FRANKFURT • The European Central Bank (ECB) kept its stimulus programme unchanged yesterday, in a sign that policymakers do not see an immediate danger to the euro zone recovery from risks including Britain's decision to leave the European Union.
The bank's governing council left the main refinancing rate at zero, the deposit rate at minus 0.4 per cent and asset purchases at €80 billion (S$121 billion) a month, with ECB president Mario Draghi saying the bank is studying how it might potentially change its asset-buying programme.
European stocks fell and the euro extended gains against most of its major peers after the decision.
"The governing council continues to expect the key ECB interest rates to remain at present or lower levels for an extended period, and well past the horizon of the net asset purchases," the council said in a statement.
But the ECB is widely expected to extend the quantitative easing programme beyond next March, when it is due to end. It is also likely to have to tweak the terms of the scheme to avoid running out of assets to buy.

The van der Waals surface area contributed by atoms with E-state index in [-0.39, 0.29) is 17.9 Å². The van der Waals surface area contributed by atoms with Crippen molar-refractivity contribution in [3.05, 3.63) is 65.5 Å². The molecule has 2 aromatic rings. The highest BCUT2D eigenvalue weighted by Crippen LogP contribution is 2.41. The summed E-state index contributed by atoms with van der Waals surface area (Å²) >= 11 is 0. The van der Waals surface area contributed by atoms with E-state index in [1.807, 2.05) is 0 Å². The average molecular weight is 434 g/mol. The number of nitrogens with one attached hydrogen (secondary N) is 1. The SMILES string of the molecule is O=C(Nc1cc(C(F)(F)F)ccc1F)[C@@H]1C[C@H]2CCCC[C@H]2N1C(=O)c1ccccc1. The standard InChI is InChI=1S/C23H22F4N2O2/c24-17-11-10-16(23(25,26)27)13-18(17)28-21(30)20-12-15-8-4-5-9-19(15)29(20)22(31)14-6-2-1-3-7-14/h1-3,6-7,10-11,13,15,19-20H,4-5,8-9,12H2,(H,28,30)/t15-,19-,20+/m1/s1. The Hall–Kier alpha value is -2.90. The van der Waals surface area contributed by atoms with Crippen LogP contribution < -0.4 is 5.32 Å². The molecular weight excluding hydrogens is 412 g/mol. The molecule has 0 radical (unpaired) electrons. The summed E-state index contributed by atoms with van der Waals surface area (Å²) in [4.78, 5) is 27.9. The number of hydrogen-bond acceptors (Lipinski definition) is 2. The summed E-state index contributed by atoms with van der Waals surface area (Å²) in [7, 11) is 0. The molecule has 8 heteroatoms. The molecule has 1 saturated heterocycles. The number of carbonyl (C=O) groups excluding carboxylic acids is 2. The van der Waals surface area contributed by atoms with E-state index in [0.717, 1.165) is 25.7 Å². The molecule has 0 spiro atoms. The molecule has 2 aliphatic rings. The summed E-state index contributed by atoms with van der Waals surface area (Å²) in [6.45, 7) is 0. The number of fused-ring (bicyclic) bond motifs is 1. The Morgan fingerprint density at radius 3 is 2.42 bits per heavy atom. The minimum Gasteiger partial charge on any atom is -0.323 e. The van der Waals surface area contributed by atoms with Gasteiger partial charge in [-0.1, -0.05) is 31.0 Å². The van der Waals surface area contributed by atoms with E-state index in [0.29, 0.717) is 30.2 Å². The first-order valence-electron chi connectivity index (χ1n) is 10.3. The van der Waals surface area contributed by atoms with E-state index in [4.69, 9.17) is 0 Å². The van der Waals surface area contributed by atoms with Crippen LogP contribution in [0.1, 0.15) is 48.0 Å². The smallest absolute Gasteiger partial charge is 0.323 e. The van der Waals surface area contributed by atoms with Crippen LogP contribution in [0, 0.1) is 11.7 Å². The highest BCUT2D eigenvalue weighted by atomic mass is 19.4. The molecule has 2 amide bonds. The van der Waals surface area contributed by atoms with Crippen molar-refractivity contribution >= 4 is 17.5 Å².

Mr Draghi said the ECB's policymakers had decided to ask various groups in the bank to study possible changes. "The governing council tasked the committees with evaluating the options that ensure a smooth implementation of our purchase programme," he said after the decision.
Facing high unemployment, weak growth and the threat of deflation, the ECB has provided extraordinary stimulus in recent years, cutting interest rates deep into negative territory and pushing the cost of credit to all-time lows, hoping to jump-start growth.
But inflation has undershot the ECB's target for more than three years and is expected to stay below target for years to come as growth remains weak.
The ECB cut its growth forecast for next year to 1.6 per cent from the 1.7 per cent seen in June, to account for risks including the expected effect of Britain's decision to leave the EU, Mr Draghi said.
The euro rose 0.5 per cent to US$1.1298 as of 7.54am in New York after the decision. The Stoxx Europe 600 Index slipped 0.2 per cent. Germany's government bonds fell for the first time in four days, with the country's 10-year bund yields rising from the lowest level in almost two months.
Wall Street opened little changed after the ECB decision. United States stocks have been trading in a tight range in recent months amid growing uncertainty over the US central bank's interest-rate decision expected later this month. "Until we get the Fed out of the way, it's going to be a market that remains indecisive and directionless," said First Standard Financial chief market economist Peter Cardillo.